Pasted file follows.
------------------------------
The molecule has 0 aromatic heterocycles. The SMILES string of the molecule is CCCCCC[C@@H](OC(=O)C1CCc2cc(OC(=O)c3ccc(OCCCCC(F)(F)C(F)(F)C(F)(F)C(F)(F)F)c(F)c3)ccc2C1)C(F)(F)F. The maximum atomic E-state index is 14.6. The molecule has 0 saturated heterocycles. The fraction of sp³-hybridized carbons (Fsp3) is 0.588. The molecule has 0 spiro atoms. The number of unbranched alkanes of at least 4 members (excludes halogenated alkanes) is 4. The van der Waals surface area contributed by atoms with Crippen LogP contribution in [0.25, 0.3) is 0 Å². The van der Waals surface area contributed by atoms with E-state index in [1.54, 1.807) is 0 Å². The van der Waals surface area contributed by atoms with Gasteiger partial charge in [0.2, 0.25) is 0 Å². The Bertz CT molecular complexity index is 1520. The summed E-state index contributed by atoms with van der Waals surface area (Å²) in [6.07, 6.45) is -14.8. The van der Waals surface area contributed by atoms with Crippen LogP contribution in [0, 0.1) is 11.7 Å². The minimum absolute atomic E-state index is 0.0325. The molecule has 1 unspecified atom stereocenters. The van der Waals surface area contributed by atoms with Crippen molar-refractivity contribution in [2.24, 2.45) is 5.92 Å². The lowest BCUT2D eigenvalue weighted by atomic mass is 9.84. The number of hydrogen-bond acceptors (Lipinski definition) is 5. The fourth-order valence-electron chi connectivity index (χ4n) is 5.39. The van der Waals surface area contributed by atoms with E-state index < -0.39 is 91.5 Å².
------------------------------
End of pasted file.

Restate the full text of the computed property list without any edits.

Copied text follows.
The molecule has 0 aromatic heterocycles. The SMILES string of the molecule is CCCCCC[C@@H](OC(=O)C1CCc2cc(OC(=O)c3ccc(OCCCCC(F)(F)C(F)(F)C(F)(F)C(F)(F)F)c(F)c3)ccc2C1)C(F)(F)F. The maximum atomic E-state index is 14.6. The molecule has 0 saturated heterocycles. The fraction of sp³-hybridized carbons (Fsp3) is 0.588. The molecule has 0 spiro atoms. The number of unbranched alkanes of at least 4 members (excludes halogenated alkanes) is 4. The van der Waals surface area contributed by atoms with Crippen LogP contribution in [0.25, 0.3) is 0 Å². The van der Waals surface area contributed by atoms with E-state index in [1.54, 1.807) is 0 Å². The van der Waals surface area contributed by atoms with Gasteiger partial charge in [0.2, 0.25) is 0 Å². The Bertz CT molecular complexity index is 1520. The summed E-state index contributed by atoms with van der Waals surface area (Å²) in [6.07, 6.45) is -14.8. The van der Waals surface area contributed by atoms with Crippen LogP contribution in [0, 0.1) is 11.7 Å². The minimum absolute atomic E-state index is 0.0325. The molecule has 1 unspecified atom stereocenters. The van der Waals surface area contributed by atoms with Crippen molar-refractivity contribution in [2.24, 2.45) is 5.92 Å². The lowest BCUT2D eigenvalue weighted by atomic mass is 9.84. The number of hydrogen-bond acceptors (Lipinski definition) is 5. The fourth-order valence-electron chi connectivity index (χ4n) is 5.39. The van der Waals surface area contributed by atoms with E-state index < -0.39 is 91.5 Å².